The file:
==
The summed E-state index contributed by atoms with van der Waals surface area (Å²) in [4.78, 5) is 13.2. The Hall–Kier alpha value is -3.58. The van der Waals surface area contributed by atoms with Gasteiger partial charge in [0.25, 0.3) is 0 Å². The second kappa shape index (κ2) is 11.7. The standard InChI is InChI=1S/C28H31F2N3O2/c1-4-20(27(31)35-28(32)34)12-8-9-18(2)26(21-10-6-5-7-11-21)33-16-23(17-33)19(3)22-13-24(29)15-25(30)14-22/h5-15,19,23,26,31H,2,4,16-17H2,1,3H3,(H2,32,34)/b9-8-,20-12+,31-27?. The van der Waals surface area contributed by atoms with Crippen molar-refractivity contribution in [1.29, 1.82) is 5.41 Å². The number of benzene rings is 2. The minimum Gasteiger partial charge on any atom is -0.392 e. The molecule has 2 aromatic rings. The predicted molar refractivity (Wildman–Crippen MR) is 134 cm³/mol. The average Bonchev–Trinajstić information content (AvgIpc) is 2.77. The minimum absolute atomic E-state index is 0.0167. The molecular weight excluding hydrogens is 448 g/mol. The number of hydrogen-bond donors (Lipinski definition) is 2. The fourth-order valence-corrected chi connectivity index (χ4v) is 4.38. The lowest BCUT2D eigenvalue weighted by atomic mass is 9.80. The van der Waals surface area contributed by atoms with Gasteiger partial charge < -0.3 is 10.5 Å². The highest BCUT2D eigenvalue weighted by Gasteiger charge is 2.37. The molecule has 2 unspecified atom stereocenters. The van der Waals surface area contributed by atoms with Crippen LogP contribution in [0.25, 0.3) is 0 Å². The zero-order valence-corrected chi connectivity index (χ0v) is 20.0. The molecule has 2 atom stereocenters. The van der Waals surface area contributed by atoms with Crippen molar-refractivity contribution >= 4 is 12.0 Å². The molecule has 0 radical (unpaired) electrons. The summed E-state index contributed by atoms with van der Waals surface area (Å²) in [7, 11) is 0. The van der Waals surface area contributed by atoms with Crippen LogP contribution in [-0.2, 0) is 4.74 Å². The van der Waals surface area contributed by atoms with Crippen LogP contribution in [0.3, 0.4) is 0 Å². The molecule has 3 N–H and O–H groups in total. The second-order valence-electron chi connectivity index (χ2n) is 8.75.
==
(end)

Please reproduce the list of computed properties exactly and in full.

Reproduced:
The summed E-state index contributed by atoms with van der Waals surface area (Å²) in [4.78, 5) is 13.2. The Hall–Kier alpha value is -3.58. The van der Waals surface area contributed by atoms with Gasteiger partial charge in [0.25, 0.3) is 0 Å². The second kappa shape index (κ2) is 11.7. The standard InChI is InChI=1S/C28H31F2N3O2/c1-4-20(27(31)35-28(32)34)12-8-9-18(2)26(21-10-6-5-7-11-21)33-16-23(17-33)19(3)22-13-24(29)15-25(30)14-22/h5-15,19,23,26,31H,2,4,16-17H2,1,3H3,(H2,32,34)/b9-8-,20-12+,31-27?. The van der Waals surface area contributed by atoms with Crippen molar-refractivity contribution in [1.29, 1.82) is 5.41 Å². The number of benzene rings is 2. The minimum Gasteiger partial charge on any atom is -0.392 e. The molecule has 2 aromatic rings. The predicted molar refractivity (Wildman–Crippen MR) is 134 cm³/mol. The average Bonchev–Trinajstić information content (AvgIpc) is 2.77. The minimum absolute atomic E-state index is 0.0167. The molecular weight excluding hydrogens is 448 g/mol. The number of hydrogen-bond donors (Lipinski definition) is 2. The fourth-order valence-corrected chi connectivity index (χ4v) is 4.38. The lowest BCUT2D eigenvalue weighted by atomic mass is 9.80. The van der Waals surface area contributed by atoms with Gasteiger partial charge < -0.3 is 10.5 Å². The highest BCUT2D eigenvalue weighted by Gasteiger charge is 2.37. The molecule has 2 unspecified atom stereocenters. The van der Waals surface area contributed by atoms with Crippen LogP contribution in [0.25, 0.3) is 0 Å². The zero-order valence-corrected chi connectivity index (χ0v) is 20.0. The molecule has 2 atom stereocenters. The van der Waals surface area contributed by atoms with Crippen molar-refractivity contribution >= 4 is 12.0 Å². The molecule has 0 radical (unpaired) electrons. The summed E-state index contributed by atoms with van der Waals surface area (Å²) in [7, 11) is 0. The van der Waals surface area contributed by atoms with Crippen LogP contribution in [-0.2, 0) is 4.74 Å². The van der Waals surface area contributed by atoms with Crippen LogP contribution in [0.3, 0.4) is 0 Å². The molecule has 3 N–H and O–H groups in total. The second-order valence-electron chi connectivity index (χ2n) is 8.75.